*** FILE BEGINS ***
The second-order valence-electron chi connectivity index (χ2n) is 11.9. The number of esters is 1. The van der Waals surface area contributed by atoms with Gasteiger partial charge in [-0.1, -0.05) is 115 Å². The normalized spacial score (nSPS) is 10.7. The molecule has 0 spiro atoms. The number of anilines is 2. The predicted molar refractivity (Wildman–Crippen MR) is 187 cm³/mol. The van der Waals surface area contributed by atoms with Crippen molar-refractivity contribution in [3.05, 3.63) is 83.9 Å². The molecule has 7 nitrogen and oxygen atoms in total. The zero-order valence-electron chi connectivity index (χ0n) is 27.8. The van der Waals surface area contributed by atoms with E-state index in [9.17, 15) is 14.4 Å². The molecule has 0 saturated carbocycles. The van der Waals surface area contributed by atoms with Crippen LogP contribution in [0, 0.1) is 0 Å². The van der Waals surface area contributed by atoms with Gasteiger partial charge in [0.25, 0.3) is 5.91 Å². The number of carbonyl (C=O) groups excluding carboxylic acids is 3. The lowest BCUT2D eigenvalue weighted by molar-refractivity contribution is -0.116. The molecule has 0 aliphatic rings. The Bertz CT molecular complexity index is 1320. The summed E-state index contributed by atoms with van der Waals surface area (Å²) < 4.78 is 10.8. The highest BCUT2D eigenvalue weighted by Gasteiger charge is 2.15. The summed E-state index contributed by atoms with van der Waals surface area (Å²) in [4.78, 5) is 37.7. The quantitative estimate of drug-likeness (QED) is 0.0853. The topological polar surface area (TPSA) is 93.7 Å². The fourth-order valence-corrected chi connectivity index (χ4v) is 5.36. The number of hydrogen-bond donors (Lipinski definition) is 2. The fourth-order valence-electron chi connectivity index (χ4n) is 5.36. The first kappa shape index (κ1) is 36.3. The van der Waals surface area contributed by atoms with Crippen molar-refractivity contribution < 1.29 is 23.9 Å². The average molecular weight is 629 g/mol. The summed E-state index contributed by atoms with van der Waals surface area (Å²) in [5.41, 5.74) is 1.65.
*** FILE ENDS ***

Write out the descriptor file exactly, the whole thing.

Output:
The second-order valence-electron chi connectivity index (χ2n) is 11.9. The number of esters is 1. The van der Waals surface area contributed by atoms with Gasteiger partial charge in [-0.1, -0.05) is 115 Å². The normalized spacial score (nSPS) is 10.7. The molecule has 0 spiro atoms. The number of anilines is 2. The predicted molar refractivity (Wildman–Crippen MR) is 187 cm³/mol. The van der Waals surface area contributed by atoms with Crippen molar-refractivity contribution in [3.05, 3.63) is 83.9 Å². The molecule has 7 nitrogen and oxygen atoms in total. The zero-order valence-electron chi connectivity index (χ0n) is 27.8. The van der Waals surface area contributed by atoms with E-state index in [9.17, 15) is 14.4 Å². The molecule has 0 saturated carbocycles. The van der Waals surface area contributed by atoms with Crippen LogP contribution in [0, 0.1) is 0 Å². The van der Waals surface area contributed by atoms with Gasteiger partial charge in [0.25, 0.3) is 5.91 Å². The number of carbonyl (C=O) groups excluding carboxylic acids is 3. The lowest BCUT2D eigenvalue weighted by molar-refractivity contribution is -0.116. The molecule has 0 aliphatic rings. The Bertz CT molecular complexity index is 1320. The summed E-state index contributed by atoms with van der Waals surface area (Å²) < 4.78 is 10.8. The highest BCUT2D eigenvalue weighted by Gasteiger charge is 2.15. The summed E-state index contributed by atoms with van der Waals surface area (Å²) in [4.78, 5) is 37.7. The quantitative estimate of drug-likeness (QED) is 0.0853. The topological polar surface area (TPSA) is 93.7 Å². The fourth-order valence-corrected chi connectivity index (χ4v) is 5.36. The number of hydrogen-bond donors (Lipinski definition) is 2. The fourth-order valence-electron chi connectivity index (χ4n) is 5.36. The first kappa shape index (κ1) is 36.3. The van der Waals surface area contributed by atoms with Crippen molar-refractivity contribution < 1.29 is 23.9 Å². The average molecular weight is 629 g/mol. The summed E-state index contributed by atoms with van der Waals surface area (Å²) in [5.41, 5.74) is 1.65.